With the risk of data leaks and privacy violations occurring daily, it’s also safe to say that some of your files should probably not be stored in the cloud in the first place. So, how do we do it well, and how do we get in the habit of doing it regularly?
Continue reading “New Year Habits – What Do You Do For Data Storage?”
Assembly lines for electronics products are complicated beasts, often composed of many custom tools and fixtures. Typically a microcontroller must be programmed with firmware, and the circuit board tested before assembly into the enclosure, followed by functional testing afterwards before putting it in a box. These test platforms can be very expensive, easily into the tens of thousands of dollars. Instead, this project uses a set of 12 Raspberry Pi Zero Ws in parallel to program, test, and configure up to 12 units at once before moving on to the next stage in assembly.
Continue reading “Parallel Pis For Production Programming; Cutting Minutes And Dollars Off Of Assembly”
The world of DIY circuits for STEM and wearables has a few options for conductors. Wire with Dupont connectors is a standard, as is adhesive copper tape. There’s also conductive nylon/steel thread or ribbon. Which you choose depends on your application, of course, but as a general rule wire is cheap and ubiquitous while making connections is more challenging; copper tape is cheap and simple to use, but delicate and rips easily, so is best used for flat surfaces that won’t see a lot of stress or temporary applications; and conductive nylon thread or tape is better for weaving into fabrics.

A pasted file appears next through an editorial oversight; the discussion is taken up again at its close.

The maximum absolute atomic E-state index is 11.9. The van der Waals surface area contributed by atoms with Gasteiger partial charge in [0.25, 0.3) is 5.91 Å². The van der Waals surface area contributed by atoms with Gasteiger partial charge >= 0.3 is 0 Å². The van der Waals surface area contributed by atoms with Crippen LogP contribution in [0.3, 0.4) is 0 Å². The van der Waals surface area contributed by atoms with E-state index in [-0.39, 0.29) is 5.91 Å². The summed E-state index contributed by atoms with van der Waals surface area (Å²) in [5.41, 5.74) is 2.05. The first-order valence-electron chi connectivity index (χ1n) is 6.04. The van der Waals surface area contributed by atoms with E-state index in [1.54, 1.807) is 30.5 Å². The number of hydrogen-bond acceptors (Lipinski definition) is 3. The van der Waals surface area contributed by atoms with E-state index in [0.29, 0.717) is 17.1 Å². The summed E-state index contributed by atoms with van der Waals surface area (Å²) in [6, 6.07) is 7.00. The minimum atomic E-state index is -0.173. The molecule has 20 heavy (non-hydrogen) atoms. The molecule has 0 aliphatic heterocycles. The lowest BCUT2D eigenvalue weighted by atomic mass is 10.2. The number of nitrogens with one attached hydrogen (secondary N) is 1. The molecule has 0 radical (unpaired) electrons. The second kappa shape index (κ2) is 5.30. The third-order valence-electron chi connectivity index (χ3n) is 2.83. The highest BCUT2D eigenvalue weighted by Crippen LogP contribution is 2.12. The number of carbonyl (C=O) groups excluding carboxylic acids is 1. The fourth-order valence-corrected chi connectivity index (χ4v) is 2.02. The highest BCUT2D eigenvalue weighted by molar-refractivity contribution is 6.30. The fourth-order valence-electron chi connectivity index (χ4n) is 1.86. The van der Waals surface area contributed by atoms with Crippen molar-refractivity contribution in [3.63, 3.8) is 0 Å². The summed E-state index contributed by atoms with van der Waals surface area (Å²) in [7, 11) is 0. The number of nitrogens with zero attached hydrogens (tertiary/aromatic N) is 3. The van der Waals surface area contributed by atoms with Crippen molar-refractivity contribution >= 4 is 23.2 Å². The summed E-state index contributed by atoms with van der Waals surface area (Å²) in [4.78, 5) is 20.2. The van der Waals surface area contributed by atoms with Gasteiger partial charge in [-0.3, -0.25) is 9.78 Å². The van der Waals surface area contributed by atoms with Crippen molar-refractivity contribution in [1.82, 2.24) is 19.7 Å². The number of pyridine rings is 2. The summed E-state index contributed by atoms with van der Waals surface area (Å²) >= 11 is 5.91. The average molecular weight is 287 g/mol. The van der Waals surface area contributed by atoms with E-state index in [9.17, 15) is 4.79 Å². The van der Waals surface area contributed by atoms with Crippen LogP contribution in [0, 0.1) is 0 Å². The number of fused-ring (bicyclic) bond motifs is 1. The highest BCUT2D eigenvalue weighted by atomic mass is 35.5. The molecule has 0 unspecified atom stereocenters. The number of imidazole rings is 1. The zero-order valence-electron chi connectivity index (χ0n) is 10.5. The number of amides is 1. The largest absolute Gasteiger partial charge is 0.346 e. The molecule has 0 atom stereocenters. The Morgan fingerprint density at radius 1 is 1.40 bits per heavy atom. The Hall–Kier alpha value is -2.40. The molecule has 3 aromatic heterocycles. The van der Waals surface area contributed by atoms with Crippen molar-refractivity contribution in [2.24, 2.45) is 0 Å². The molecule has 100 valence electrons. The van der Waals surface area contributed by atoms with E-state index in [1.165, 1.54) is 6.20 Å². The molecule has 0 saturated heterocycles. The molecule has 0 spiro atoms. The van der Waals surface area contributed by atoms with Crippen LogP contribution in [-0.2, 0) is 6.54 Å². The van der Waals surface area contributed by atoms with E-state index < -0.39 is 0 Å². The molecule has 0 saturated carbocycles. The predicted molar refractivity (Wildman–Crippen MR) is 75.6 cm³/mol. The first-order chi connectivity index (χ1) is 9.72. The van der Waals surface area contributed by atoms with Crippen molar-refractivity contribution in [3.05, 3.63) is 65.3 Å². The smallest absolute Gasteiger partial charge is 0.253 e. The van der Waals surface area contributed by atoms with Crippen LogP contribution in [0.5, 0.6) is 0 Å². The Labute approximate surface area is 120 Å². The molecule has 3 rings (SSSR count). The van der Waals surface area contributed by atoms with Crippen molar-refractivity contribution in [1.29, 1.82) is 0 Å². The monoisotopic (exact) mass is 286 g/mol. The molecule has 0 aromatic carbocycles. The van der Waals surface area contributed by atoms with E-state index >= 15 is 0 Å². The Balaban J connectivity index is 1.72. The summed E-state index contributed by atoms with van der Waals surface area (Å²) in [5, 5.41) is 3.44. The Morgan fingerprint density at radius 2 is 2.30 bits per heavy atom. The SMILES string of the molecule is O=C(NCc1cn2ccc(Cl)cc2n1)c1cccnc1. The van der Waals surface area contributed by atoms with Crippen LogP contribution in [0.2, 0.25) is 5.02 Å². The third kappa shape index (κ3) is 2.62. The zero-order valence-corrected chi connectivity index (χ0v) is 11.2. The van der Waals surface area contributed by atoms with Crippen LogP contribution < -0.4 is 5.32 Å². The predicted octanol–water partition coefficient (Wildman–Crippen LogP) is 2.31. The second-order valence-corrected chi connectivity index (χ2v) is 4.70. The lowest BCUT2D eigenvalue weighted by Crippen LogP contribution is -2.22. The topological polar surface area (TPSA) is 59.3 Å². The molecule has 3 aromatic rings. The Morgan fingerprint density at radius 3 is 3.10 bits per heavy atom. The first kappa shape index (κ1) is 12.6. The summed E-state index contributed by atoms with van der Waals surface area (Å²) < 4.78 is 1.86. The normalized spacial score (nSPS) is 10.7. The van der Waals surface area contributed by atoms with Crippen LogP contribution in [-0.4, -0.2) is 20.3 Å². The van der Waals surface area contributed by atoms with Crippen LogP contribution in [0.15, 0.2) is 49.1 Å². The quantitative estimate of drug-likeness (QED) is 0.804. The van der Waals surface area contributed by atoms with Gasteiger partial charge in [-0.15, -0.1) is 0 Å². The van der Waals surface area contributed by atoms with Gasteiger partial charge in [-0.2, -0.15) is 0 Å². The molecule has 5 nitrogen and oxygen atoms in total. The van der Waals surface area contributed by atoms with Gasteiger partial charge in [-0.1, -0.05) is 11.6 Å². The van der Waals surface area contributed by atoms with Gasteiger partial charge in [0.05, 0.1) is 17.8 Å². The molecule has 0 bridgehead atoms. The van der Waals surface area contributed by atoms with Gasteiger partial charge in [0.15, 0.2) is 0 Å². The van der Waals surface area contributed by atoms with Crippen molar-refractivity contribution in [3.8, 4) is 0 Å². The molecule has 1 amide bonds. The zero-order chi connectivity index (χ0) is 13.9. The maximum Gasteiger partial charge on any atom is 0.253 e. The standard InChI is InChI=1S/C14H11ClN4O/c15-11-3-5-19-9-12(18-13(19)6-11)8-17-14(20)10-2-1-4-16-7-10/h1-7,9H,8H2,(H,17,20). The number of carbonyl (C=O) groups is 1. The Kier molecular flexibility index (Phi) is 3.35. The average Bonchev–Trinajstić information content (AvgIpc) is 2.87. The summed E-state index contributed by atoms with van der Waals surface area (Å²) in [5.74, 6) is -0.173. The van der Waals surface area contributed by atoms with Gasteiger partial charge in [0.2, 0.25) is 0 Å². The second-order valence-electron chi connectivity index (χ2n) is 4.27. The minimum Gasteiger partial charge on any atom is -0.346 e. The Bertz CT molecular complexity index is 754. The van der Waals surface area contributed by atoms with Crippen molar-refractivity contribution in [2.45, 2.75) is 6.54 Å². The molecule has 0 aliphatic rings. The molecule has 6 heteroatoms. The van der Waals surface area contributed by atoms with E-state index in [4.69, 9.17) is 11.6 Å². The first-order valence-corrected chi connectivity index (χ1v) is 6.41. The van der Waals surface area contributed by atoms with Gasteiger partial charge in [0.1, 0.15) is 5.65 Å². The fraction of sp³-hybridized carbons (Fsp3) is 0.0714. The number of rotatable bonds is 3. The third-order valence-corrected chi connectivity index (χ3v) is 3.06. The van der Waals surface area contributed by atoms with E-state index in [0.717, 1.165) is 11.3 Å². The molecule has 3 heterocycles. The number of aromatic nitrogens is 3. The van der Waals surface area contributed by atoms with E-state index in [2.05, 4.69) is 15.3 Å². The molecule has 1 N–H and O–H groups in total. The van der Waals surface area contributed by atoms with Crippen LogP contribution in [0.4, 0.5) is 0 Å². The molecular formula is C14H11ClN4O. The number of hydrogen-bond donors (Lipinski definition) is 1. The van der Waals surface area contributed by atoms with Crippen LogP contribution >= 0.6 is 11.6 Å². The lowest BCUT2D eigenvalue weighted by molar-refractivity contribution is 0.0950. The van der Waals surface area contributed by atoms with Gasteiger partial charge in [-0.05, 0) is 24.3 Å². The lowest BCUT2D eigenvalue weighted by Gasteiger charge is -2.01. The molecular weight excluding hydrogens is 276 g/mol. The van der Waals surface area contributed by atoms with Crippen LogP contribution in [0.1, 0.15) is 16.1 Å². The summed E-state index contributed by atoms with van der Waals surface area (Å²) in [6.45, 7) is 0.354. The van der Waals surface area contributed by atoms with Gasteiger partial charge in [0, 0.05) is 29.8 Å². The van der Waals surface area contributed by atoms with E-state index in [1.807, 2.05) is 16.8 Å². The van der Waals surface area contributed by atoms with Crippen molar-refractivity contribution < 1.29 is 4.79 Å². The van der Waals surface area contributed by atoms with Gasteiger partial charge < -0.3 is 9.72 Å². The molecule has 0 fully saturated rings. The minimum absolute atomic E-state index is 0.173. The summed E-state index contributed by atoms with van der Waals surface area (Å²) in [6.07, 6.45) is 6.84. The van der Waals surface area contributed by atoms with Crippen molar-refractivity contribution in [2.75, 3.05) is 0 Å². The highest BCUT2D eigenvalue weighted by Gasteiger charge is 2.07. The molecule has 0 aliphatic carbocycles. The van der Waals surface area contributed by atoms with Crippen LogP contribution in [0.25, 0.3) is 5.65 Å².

The Brown Dog Gadgets team wanted to respond to a frequent question they are asked, what are the current limits for their Maker Tape (nylon/steel ribbon), so they ran some experiments to find out. In the name of Science you’ll see some flames in the video below, but only under extreme conditions.
Continue reading “Conductive Tape Current Capacity Comparison”
There’s a newish development in the world of keyboards; the optical switch. It’s been around for a couple years in desktop keyboards, and recently became available on a laptop keyboard as well. These are not replacements for your standard $7 keyboard with rubber membrane switches intended for puttering around on your raspberry pi. Their goal is the gamer market.
The question, though, is are these the equivalent of Monster Cables for audiophiles: overpriced status symbols? Betteridge would be proud; the short answer is that no, there is a legitimate advantage, and for certain types of use, it makes a lot of sense.
Continue reading “Optical Keyboards Have Us Examining Typing At Light Speed-ish”